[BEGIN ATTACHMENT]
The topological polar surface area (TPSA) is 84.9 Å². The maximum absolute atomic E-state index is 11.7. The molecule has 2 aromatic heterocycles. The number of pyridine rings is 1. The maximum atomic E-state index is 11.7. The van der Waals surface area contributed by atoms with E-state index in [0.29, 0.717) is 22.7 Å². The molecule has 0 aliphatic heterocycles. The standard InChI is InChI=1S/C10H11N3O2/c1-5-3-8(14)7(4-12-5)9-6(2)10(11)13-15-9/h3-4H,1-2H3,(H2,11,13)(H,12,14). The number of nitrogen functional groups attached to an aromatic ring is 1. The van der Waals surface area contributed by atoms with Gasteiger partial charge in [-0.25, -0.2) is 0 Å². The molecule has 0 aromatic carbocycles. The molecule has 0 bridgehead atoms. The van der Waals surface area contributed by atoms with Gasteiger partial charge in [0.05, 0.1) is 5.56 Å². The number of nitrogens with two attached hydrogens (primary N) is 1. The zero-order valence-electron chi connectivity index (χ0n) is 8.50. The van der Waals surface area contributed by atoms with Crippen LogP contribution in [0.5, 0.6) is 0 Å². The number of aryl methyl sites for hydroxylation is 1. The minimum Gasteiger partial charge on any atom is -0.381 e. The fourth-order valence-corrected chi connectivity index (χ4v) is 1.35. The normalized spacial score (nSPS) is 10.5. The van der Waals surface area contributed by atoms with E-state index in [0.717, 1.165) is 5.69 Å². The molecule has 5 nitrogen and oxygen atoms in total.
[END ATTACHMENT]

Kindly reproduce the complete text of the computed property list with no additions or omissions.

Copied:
The topological polar surface area (TPSA) is 84.9 Å². The maximum absolute atomic E-state index is 11.7. The molecule has 2 aromatic heterocycles. The number of pyridine rings is 1. The maximum atomic E-state index is 11.7. The van der Waals surface area contributed by atoms with E-state index in [0.29, 0.717) is 22.7 Å². The molecule has 0 aliphatic heterocycles. The standard InChI is InChI=1S/C10H11N3O2/c1-5-3-8(14)7(4-12-5)9-6(2)10(11)13-15-9/h3-4H,1-2H3,(H2,11,13)(H,12,14). The number of nitrogen functional groups attached to an aromatic ring is 1. The van der Waals surface area contributed by atoms with Gasteiger partial charge in [-0.25, -0.2) is 0 Å². The molecule has 0 aromatic carbocycles. The molecule has 0 bridgehead atoms. The van der Waals surface area contributed by atoms with Gasteiger partial charge in [0.05, 0.1) is 5.56 Å². The number of nitrogens with two attached hydrogens (primary N) is 1. The zero-order valence-electron chi connectivity index (χ0n) is 8.50. The van der Waals surface area contributed by atoms with Crippen LogP contribution in [0.5, 0.6) is 0 Å². The number of aryl methyl sites for hydroxylation is 1. The minimum Gasteiger partial charge on any atom is -0.381 e. The fourth-order valence-corrected chi connectivity index (χ4v) is 1.35. The normalized spacial score (nSPS) is 10.5. The van der Waals surface area contributed by atoms with E-state index in [0.717, 1.165) is 5.69 Å². The molecule has 5 nitrogen and oxygen atoms in total.